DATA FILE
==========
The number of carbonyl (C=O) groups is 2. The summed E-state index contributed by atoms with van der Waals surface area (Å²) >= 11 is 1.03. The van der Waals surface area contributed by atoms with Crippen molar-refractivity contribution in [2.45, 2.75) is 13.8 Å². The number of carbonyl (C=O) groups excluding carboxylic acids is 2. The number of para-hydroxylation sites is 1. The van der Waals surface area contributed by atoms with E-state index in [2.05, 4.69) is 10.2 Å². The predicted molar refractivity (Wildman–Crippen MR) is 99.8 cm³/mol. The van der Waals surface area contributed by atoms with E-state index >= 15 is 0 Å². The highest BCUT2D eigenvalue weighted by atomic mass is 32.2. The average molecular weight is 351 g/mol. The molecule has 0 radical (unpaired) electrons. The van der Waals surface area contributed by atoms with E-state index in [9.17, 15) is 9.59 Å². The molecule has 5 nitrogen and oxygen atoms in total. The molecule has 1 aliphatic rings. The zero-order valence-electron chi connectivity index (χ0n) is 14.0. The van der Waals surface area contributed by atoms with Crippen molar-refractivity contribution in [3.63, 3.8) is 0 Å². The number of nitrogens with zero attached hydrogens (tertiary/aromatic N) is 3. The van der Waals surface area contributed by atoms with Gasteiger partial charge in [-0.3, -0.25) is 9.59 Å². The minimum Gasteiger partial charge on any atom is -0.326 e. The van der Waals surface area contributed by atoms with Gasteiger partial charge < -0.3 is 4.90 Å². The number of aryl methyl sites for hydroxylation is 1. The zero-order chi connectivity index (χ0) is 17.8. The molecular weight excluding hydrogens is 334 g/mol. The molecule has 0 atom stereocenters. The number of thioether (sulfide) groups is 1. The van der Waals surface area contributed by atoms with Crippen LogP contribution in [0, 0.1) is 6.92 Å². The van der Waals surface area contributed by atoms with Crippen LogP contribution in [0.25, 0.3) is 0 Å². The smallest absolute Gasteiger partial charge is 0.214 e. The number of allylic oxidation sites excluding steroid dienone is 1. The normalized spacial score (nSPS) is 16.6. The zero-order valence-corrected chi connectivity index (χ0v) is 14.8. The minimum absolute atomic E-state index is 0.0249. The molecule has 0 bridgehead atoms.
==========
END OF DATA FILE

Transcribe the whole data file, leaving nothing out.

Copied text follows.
The number of carbonyl (C=O) groups is 2. The summed E-state index contributed by atoms with van der Waals surface area (Å²) >= 11 is 1.03. The van der Waals surface area contributed by atoms with Crippen molar-refractivity contribution in [2.45, 2.75) is 13.8 Å². The number of carbonyl (C=O) groups excluding carboxylic acids is 2. The number of para-hydroxylation sites is 1. The van der Waals surface area contributed by atoms with E-state index in [2.05, 4.69) is 10.2 Å². The predicted molar refractivity (Wildman–Crippen MR) is 99.8 cm³/mol. The van der Waals surface area contributed by atoms with E-state index >= 15 is 0 Å². The highest BCUT2D eigenvalue weighted by atomic mass is 32.2. The average molecular weight is 351 g/mol. The molecule has 0 radical (unpaired) electrons. The van der Waals surface area contributed by atoms with E-state index in [9.17, 15) is 9.59 Å². The molecule has 5 nitrogen and oxygen atoms in total. The molecule has 1 aliphatic rings. The zero-order valence-electron chi connectivity index (χ0n) is 14.0. The van der Waals surface area contributed by atoms with Crippen molar-refractivity contribution in [3.63, 3.8) is 0 Å². The number of nitrogens with zero attached hydrogens (tertiary/aromatic N) is 3. The van der Waals surface area contributed by atoms with Gasteiger partial charge in [-0.3, -0.25) is 9.59 Å². The minimum Gasteiger partial charge on any atom is -0.326 e. The van der Waals surface area contributed by atoms with Gasteiger partial charge < -0.3 is 4.90 Å². The number of aryl methyl sites for hydroxylation is 1. The zero-order chi connectivity index (χ0) is 17.8. The molecular weight excluding hydrogens is 334 g/mol. The molecule has 0 atom stereocenters. The number of thioether (sulfide) groups is 1. The van der Waals surface area contributed by atoms with Crippen LogP contribution in [0, 0.1) is 6.92 Å². The van der Waals surface area contributed by atoms with Crippen LogP contribution in [0.25, 0.3) is 0 Å². The smallest absolute Gasteiger partial charge is 0.214 e. The number of allylic oxidation sites excluding steroid dienone is 1. The normalized spacial score (nSPS) is 16.6. The zero-order valence-corrected chi connectivity index (χ0v) is 14.8. The minimum absolute atomic E-state index is 0.0249. The molecule has 0 bridgehead atoms.